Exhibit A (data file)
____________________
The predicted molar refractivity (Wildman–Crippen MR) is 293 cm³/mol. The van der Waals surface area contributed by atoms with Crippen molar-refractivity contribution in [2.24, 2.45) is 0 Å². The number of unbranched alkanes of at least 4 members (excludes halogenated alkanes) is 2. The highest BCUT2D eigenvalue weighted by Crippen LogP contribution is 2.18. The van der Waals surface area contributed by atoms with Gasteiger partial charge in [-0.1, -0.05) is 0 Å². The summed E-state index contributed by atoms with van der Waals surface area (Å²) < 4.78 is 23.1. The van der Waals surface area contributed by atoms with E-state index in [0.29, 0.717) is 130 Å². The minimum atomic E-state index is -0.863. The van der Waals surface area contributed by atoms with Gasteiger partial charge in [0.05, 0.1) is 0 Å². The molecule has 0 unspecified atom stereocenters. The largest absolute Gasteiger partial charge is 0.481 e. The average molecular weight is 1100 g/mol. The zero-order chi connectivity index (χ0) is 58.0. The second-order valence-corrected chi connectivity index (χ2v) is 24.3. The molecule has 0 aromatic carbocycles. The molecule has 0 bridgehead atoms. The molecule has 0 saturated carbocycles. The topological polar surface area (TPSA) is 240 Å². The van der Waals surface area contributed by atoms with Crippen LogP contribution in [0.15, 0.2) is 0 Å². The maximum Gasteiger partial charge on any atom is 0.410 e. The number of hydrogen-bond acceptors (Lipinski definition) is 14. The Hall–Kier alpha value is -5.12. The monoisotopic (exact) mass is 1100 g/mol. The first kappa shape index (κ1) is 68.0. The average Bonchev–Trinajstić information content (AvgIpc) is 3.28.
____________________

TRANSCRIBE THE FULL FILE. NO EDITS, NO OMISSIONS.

The predicted molar refractivity (Wildman–Crippen MR) is 293 cm³/mol. The van der Waals surface area contributed by atoms with Crippen molar-refractivity contribution in [2.24, 2.45) is 0 Å². The number of unbranched alkanes of at least 4 members (excludes halogenated alkanes) is 2. The highest BCUT2D eigenvalue weighted by Crippen LogP contribution is 2.18. The van der Waals surface area contributed by atoms with Gasteiger partial charge in [-0.1, -0.05) is 0 Å². The summed E-state index contributed by atoms with van der Waals surface area (Å²) < 4.78 is 23.1. The van der Waals surface area contributed by atoms with E-state index in [0.29, 0.717) is 130 Å². The minimum atomic E-state index is -0.863. The van der Waals surface area contributed by atoms with Gasteiger partial charge in [0.05, 0.1) is 0 Å². The molecule has 0 unspecified atom stereocenters. The largest absolute Gasteiger partial charge is 0.481 e. The average molecular weight is 1100 g/mol. The zero-order chi connectivity index (χ0) is 58.0. The second-order valence-corrected chi connectivity index (χ2v) is 24.3. The molecule has 0 aromatic carbocycles. The molecule has 0 bridgehead atoms. The molecule has 0 saturated carbocycles. The topological polar surface area (TPSA) is 240 Å². The van der Waals surface area contributed by atoms with Crippen LogP contribution in [0.15, 0.2) is 0 Å². The maximum Gasteiger partial charge on any atom is 0.410 e. The number of hydrogen-bond acceptors (Lipinski definition) is 14. The Hall–Kier alpha value is -5.12. The monoisotopic (exact) mass is 1100 g/mol. The first kappa shape index (κ1) is 68.0. The average Bonchev–Trinajstić information content (AvgIpc) is 3.28.